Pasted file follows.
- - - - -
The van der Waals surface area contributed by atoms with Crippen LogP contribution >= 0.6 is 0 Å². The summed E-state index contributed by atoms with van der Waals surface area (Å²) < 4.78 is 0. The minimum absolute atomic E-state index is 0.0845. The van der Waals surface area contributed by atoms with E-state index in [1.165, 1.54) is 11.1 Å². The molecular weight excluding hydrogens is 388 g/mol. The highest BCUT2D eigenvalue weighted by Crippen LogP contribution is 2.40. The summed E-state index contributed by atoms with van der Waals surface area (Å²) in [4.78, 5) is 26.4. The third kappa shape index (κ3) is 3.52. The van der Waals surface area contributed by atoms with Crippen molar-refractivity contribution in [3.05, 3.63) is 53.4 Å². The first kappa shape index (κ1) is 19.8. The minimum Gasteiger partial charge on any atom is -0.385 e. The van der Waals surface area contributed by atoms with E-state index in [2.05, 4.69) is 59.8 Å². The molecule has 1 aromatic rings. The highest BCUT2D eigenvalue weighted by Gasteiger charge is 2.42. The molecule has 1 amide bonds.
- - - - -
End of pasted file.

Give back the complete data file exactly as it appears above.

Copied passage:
The van der Waals surface area contributed by atoms with Crippen LogP contribution >= 0.6 is 0 Å². The summed E-state index contributed by atoms with van der Waals surface area (Å²) < 4.78 is 0. The minimum absolute atomic E-state index is 0.0845. The van der Waals surface area contributed by atoms with E-state index in [1.165, 1.54) is 11.1 Å². The molecular weight excluding hydrogens is 388 g/mol. The highest BCUT2D eigenvalue weighted by Crippen LogP contribution is 2.40. The summed E-state index contributed by atoms with van der Waals surface area (Å²) in [4.78, 5) is 26.4. The third kappa shape index (κ3) is 3.52. The van der Waals surface area contributed by atoms with Crippen molar-refractivity contribution in [3.05, 3.63) is 53.4 Å². The first kappa shape index (κ1) is 19.8. The minimum Gasteiger partial charge on any atom is -0.385 e. The van der Waals surface area contributed by atoms with E-state index in [2.05, 4.69) is 59.8 Å². The molecule has 1 aromatic rings. The highest BCUT2D eigenvalue weighted by Gasteiger charge is 2.42. The molecule has 1 amide bonds.